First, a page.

For decades, scientists and economists have been making wagers about the outcome of human population growth. Now, more than ever, their speculations need to be taken seriously
In 2011, when the global population hit 7 billion, economist David Lam and demographer Stan Becker made a bet. Lam predicted food would get cheaper over the next decade, despite continuing population growth. Becker predicted that food prices would go up, because of the damage humans were doing to the planet, which meant that population growth would outstrip food supply. Becker won and, following his wishes, Lam has just written out a cheque for $194 to the Vermont-based nonprofit Population Media Center, which promotes population stabilisation internationally.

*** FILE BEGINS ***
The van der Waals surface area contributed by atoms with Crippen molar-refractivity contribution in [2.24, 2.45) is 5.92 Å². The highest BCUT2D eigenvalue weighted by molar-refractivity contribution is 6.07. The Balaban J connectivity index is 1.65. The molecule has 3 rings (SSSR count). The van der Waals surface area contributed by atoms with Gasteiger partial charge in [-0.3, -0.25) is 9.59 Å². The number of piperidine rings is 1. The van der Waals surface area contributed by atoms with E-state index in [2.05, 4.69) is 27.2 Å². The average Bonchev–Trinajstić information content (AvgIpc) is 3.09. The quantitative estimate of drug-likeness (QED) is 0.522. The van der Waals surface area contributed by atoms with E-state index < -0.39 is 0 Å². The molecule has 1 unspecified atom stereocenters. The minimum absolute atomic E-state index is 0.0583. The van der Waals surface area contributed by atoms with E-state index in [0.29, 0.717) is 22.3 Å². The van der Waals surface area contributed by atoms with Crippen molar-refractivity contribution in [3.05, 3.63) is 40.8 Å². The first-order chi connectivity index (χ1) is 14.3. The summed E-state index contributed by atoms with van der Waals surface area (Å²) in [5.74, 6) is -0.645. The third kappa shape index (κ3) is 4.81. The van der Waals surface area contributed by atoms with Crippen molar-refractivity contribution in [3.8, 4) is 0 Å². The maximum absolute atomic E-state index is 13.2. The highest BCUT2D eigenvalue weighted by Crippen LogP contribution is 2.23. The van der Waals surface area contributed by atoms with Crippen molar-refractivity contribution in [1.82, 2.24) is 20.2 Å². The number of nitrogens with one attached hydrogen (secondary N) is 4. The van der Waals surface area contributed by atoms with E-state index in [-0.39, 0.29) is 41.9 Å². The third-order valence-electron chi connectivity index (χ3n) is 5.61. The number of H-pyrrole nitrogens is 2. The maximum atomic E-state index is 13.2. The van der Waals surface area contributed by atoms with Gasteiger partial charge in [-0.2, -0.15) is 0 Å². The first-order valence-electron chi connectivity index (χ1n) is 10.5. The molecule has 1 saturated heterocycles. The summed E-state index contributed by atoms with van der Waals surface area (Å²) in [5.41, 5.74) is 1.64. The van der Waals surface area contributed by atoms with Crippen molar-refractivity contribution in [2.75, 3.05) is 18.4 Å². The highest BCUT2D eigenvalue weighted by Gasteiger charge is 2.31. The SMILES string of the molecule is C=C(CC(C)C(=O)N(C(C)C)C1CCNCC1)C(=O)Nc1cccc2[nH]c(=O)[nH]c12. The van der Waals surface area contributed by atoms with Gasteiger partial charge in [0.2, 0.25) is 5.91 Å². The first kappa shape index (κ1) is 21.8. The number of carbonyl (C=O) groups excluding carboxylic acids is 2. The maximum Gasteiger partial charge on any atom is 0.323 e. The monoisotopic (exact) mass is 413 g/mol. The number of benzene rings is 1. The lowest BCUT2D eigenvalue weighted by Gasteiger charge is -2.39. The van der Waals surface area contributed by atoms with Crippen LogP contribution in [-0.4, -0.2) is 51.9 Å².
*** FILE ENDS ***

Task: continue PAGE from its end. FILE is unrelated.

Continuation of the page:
$194, about £140, equates to the amount by which a basket containing five food types – oils and fats, cereals, dairy, meat and sugar – and worth on average $1,000 in the decade to 2010, increased in price over the following decade, according to the UN Food and Agriculture Organization’s Food Price Index (FFPI) and allowing for inflation.